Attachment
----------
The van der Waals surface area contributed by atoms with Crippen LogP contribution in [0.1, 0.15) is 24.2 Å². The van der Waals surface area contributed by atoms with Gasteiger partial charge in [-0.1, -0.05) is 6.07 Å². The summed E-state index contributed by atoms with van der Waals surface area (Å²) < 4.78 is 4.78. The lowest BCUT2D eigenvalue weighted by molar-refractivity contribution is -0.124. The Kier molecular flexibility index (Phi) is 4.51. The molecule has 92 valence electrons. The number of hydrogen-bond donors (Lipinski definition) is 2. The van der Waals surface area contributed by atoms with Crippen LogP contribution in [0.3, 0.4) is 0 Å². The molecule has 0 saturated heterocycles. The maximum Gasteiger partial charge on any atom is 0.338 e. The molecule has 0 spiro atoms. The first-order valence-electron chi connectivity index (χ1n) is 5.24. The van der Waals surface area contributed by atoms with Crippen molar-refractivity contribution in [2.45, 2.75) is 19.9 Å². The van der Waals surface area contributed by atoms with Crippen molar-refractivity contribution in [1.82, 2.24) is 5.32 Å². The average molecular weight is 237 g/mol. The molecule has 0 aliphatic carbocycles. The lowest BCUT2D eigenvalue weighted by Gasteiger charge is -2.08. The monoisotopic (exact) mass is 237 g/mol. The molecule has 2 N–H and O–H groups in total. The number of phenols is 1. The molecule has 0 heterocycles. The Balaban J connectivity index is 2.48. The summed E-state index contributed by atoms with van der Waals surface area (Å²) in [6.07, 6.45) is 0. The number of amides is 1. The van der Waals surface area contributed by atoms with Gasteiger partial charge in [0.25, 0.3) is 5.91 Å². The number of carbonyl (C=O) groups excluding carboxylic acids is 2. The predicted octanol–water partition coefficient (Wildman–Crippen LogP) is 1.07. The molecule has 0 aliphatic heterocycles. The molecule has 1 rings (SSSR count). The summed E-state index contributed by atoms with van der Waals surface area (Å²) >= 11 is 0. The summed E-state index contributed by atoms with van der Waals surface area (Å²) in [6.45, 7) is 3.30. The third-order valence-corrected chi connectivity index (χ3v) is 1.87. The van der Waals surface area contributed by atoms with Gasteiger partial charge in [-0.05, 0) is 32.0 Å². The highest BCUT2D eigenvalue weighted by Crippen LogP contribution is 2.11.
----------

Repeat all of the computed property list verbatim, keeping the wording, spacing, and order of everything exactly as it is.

The van der Waals surface area contributed by atoms with Crippen LogP contribution in [0.1, 0.15) is 24.2 Å². The van der Waals surface area contributed by atoms with Gasteiger partial charge in [-0.1, -0.05) is 6.07 Å². The summed E-state index contributed by atoms with van der Waals surface area (Å²) < 4.78 is 4.78. The lowest BCUT2D eigenvalue weighted by molar-refractivity contribution is -0.124. The Kier molecular flexibility index (Phi) is 4.51. The molecule has 92 valence electrons. The number of hydrogen-bond donors (Lipinski definition) is 2. The van der Waals surface area contributed by atoms with Crippen LogP contribution in [0.3, 0.4) is 0 Å². The molecule has 0 saturated heterocycles. The maximum Gasteiger partial charge on any atom is 0.338 e. The molecule has 0 spiro atoms. The first-order valence-electron chi connectivity index (χ1n) is 5.24. The van der Waals surface area contributed by atoms with Crippen molar-refractivity contribution in [2.45, 2.75) is 19.9 Å². The van der Waals surface area contributed by atoms with Crippen molar-refractivity contribution in [1.82, 2.24) is 5.32 Å². The average molecular weight is 237 g/mol. The molecule has 0 aliphatic carbocycles. The lowest BCUT2D eigenvalue weighted by Gasteiger charge is -2.08. The monoisotopic (exact) mass is 237 g/mol. The molecule has 2 N–H and O–H groups in total. The number of phenols is 1. The molecule has 0 heterocycles. The Balaban J connectivity index is 2.48. The summed E-state index contributed by atoms with van der Waals surface area (Å²) in [6.07, 6.45) is 0. The number of amides is 1. The van der Waals surface area contributed by atoms with Gasteiger partial charge in [0.25, 0.3) is 5.91 Å². The number of carbonyl (C=O) groups excluding carboxylic acids is 2. The predicted octanol–water partition coefficient (Wildman–Crippen LogP) is 1.07. The molecule has 0 aliphatic heterocycles. The molecule has 1 rings (SSSR count). The summed E-state index contributed by atoms with van der Waals surface area (Å²) >= 11 is 0. The summed E-state index contributed by atoms with van der Waals surface area (Å²) in [6.45, 7) is 3.30. The third-order valence-corrected chi connectivity index (χ3v) is 1.87. The van der Waals surface area contributed by atoms with Gasteiger partial charge in [-0.05, 0) is 32.0 Å². The highest BCUT2D eigenvalue weighted by Crippen LogP contribution is 2.11.